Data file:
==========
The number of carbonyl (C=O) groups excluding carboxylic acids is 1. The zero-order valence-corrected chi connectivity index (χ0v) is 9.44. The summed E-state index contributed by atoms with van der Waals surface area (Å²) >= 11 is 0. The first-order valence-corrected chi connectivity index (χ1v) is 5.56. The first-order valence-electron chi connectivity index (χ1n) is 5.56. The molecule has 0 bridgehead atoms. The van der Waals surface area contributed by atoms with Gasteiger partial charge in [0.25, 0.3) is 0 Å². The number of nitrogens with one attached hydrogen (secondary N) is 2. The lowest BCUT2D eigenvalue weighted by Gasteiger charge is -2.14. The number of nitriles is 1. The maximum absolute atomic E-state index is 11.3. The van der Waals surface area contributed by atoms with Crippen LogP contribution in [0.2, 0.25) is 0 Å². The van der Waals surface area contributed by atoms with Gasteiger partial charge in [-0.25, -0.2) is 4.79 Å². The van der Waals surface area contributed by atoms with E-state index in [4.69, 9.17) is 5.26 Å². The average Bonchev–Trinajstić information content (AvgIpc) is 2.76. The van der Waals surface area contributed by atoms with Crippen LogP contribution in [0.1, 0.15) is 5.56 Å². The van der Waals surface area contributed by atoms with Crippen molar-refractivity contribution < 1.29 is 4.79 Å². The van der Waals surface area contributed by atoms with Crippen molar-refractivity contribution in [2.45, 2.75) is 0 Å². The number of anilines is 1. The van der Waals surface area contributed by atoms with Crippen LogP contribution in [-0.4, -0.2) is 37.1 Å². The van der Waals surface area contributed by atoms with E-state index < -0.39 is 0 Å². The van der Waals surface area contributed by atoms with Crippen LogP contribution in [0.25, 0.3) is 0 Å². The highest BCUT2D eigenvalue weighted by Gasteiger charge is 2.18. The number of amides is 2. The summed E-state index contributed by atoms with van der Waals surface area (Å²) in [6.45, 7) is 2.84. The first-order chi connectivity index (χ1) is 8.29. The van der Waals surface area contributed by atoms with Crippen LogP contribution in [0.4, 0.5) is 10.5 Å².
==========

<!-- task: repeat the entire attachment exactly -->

The number of carbonyl (C=O) groups excluding carboxylic acids is 1. The zero-order valence-corrected chi connectivity index (χ0v) is 9.44. The summed E-state index contributed by atoms with van der Waals surface area (Å²) >= 11 is 0. The first-order valence-corrected chi connectivity index (χ1v) is 5.56. The first-order valence-electron chi connectivity index (χ1n) is 5.56. The molecule has 0 bridgehead atoms. The van der Waals surface area contributed by atoms with Gasteiger partial charge in [0.25, 0.3) is 0 Å². The number of nitrogens with one attached hydrogen (secondary N) is 2. The lowest BCUT2D eigenvalue weighted by Gasteiger charge is -2.14. The number of nitriles is 1. The maximum absolute atomic E-state index is 11.3. The van der Waals surface area contributed by atoms with Crippen LogP contribution in [0.2, 0.25) is 0 Å². The van der Waals surface area contributed by atoms with Gasteiger partial charge in [-0.25, -0.2) is 4.79 Å². The van der Waals surface area contributed by atoms with E-state index in [4.69, 9.17) is 5.26 Å². The average Bonchev–Trinajstić information content (AvgIpc) is 2.76. The van der Waals surface area contributed by atoms with Crippen LogP contribution in [0.1, 0.15) is 5.56 Å². The van der Waals surface area contributed by atoms with Crippen molar-refractivity contribution < 1.29 is 4.79 Å². The van der Waals surface area contributed by atoms with Crippen molar-refractivity contribution in [2.45, 2.75) is 0 Å². The number of anilines is 1. The van der Waals surface area contributed by atoms with Crippen LogP contribution in [-0.4, -0.2) is 37.1 Å². The van der Waals surface area contributed by atoms with E-state index < -0.39 is 0 Å². The van der Waals surface area contributed by atoms with Crippen LogP contribution in [0.25, 0.3) is 0 Å². The highest BCUT2D eigenvalue weighted by Gasteiger charge is 2.18. The number of amides is 2. The summed E-state index contributed by atoms with van der Waals surface area (Å²) in [6.45, 7) is 2.84. The first-order chi connectivity index (χ1) is 8.29. The van der Waals surface area contributed by atoms with Crippen LogP contribution in [0.4, 0.5) is 10.5 Å².